Category Archives: Tools
In this video Luis shows off using the iPhone 4s VoiceOver feature and Camera App together. Being able to use VoiceOver with the Camera app can aid an individual with a visual impairment take pictures without cutting off the subjects head. This is because face recognition feature of the camera app comes into play allowing VoiceOver to announce how many faces are in the shot. It also tells the photographer where in the frame the faces are located (I.E. “Top Left”, “One Face”…etc..).
At the iteach lounge at the University of South Florida, we are always looking for easy to use apps for iPads that allow teachers to quickly and easily create educational content. Two apps we have recently compared are ScreenChomp by TechSmith and ShowMe app by Easel. Both are essentially doodling apps that allow the student/teacher to record their voice. After recording your drawing and voice the individual to upload their to the “cloud”. Each app has its own cloud type storage service that will generate a link to be shared with other students, teachers family and friends. ShowMe requires the individual to create an account prior to being able to upload the video to the cloud.
ScreenChomp has a few more sharing options by harnessing the Facebook and Twitter networks from within the app as well as providing in app email and open in Safari app support.
ScreenChomp also does not require a login to allow students or teachers to begin making videos and sharing them online. This also means your videos are open to the public provided they have the link. ShowMe app provides a “private” upload, but this just means the video is not listed in it’s website directory. I will say that once you are on showmeapp.com, you can share that link to Facebook, Twitter, Myspace, email, and webpage embed.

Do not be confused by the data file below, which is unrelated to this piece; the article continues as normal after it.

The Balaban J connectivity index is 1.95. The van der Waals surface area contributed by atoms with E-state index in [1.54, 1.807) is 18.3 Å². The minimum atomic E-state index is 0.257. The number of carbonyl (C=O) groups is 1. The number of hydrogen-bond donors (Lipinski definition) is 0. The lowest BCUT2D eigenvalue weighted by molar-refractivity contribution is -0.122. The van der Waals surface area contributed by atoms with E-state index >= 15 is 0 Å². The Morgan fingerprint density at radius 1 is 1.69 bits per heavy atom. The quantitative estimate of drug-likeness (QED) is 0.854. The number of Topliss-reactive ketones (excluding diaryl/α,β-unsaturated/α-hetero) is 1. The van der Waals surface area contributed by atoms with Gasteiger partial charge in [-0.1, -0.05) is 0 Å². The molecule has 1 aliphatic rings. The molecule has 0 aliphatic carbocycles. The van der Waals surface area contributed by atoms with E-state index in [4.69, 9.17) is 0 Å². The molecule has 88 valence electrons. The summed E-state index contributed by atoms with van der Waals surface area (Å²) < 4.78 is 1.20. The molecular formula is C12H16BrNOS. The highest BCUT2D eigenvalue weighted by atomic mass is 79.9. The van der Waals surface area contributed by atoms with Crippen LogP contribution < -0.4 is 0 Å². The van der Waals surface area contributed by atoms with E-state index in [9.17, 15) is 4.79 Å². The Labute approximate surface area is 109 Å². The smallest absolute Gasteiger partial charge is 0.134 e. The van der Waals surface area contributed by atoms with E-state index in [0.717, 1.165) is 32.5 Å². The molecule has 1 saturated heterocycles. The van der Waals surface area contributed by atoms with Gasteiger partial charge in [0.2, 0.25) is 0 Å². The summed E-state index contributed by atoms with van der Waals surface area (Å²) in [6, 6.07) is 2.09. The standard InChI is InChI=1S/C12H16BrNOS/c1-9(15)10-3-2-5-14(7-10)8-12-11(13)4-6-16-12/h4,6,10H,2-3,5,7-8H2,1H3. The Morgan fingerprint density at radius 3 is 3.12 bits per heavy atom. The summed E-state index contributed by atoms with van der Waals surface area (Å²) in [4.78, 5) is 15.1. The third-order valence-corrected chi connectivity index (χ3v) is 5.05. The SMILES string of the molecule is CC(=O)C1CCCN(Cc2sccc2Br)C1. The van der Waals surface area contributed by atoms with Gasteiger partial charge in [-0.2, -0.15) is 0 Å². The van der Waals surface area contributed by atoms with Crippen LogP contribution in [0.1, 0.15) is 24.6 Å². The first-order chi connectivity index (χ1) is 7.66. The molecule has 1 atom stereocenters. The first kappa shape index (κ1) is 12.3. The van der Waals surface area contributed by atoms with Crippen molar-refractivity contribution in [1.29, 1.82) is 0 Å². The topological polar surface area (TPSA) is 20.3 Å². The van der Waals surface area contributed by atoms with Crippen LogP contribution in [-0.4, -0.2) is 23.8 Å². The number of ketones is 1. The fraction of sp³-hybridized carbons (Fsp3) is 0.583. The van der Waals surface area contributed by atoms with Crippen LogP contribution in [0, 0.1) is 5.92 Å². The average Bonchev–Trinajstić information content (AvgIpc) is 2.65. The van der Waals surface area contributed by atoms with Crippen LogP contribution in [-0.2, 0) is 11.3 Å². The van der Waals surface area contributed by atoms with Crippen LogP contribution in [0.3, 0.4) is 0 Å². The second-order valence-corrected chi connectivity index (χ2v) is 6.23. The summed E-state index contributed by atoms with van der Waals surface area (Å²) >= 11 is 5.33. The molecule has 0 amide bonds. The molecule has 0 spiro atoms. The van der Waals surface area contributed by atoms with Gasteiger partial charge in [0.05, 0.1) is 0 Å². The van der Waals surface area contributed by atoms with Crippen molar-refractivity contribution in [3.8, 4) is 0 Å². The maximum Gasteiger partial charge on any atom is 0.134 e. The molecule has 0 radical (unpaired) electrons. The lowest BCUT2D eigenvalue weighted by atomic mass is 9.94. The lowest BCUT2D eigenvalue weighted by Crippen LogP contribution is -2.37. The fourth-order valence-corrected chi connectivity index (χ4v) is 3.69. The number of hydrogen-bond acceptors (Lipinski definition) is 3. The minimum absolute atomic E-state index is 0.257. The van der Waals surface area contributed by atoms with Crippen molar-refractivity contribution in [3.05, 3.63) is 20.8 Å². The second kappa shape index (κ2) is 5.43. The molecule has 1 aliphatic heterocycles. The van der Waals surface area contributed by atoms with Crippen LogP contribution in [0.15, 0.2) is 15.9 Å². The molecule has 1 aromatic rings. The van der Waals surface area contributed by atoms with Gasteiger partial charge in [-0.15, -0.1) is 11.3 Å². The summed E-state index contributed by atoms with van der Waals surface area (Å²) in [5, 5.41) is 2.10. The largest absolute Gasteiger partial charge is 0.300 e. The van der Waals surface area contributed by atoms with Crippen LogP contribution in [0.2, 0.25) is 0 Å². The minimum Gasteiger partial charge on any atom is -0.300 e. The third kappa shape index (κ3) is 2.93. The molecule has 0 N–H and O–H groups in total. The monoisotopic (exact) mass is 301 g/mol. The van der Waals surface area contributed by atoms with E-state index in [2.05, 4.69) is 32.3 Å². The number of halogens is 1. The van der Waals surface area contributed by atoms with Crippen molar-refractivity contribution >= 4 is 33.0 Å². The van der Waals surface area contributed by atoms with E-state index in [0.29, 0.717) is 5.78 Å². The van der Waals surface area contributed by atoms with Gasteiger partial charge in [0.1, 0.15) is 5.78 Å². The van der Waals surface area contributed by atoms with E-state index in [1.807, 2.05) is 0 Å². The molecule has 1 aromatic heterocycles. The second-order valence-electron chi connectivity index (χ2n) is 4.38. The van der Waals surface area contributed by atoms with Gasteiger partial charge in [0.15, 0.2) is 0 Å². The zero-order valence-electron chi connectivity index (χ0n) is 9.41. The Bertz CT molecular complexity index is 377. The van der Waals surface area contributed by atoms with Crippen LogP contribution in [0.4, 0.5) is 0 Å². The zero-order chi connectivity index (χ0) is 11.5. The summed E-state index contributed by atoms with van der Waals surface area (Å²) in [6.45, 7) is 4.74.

Another feature of Screenchomp is that it allows you to download the video as a MPEG-4 file. Now you can add this to your iTunes, YouTube.com, or other podcasting service.
Both of these apps could be used by students or teachers to explain certain visual concepts or tasks such as math or science equations. Students can also use these apps for think aloud exercises. Both apps also allow the individual to add a picture from their photo library, allowing one to annotate over a picture or diagram.
Have you used these apps? What do you think of these apps or other interactive whiteboard apps for tablet pcs (iPad, zoom, tab, etc.) in education?
Streamlining your learning with technology makes education work seamlessly from any of your devices whether it is an iPhone, iPod, iPad, or the computer. There are an overwhelming number of apps available for students to try as part of their work process.
Some resources that are valuable and worthwhile whether you are a freshman or working on your doctorate that we recommend are:
1. GoodReader for iPad: GoodReader is a mulit-tasking tool that supports large text and PDF files, syncs with remote servers, and works with .doc, .ppt, .xls, iWork, HTML and Safari webarchives, high resolution images, and audio and video. This app, also allows you the opportunity to annotate your documents or PDF’s, manage the files, transfer files, sync files and folders, zoom, do a text search, and do a quick hyperlink search in your PDF’s. Cost: $4.99
2. Tap-Dictionary: Works with the Safari web browser and gets dictionary definitions with the tap of a finger. This app will not make you switch applications to find the definition. It instantly finds the definition while you browse the web. Tap-dictionary will pronounce the word in 56 different languages. Cost: $.99
3. Remember the Milk: This utility app lets you take your to do list anywhere. There are a variety of versions for the iPod, iPhone,and iPad. The app also works with your online version that you sync with your calendars at rememberthemilk.com This app lets you add and complete tasks on the go, sync with your online version, organize priorities, due dates, search, receive reminders by email SMS and IM and much more. Cost: Free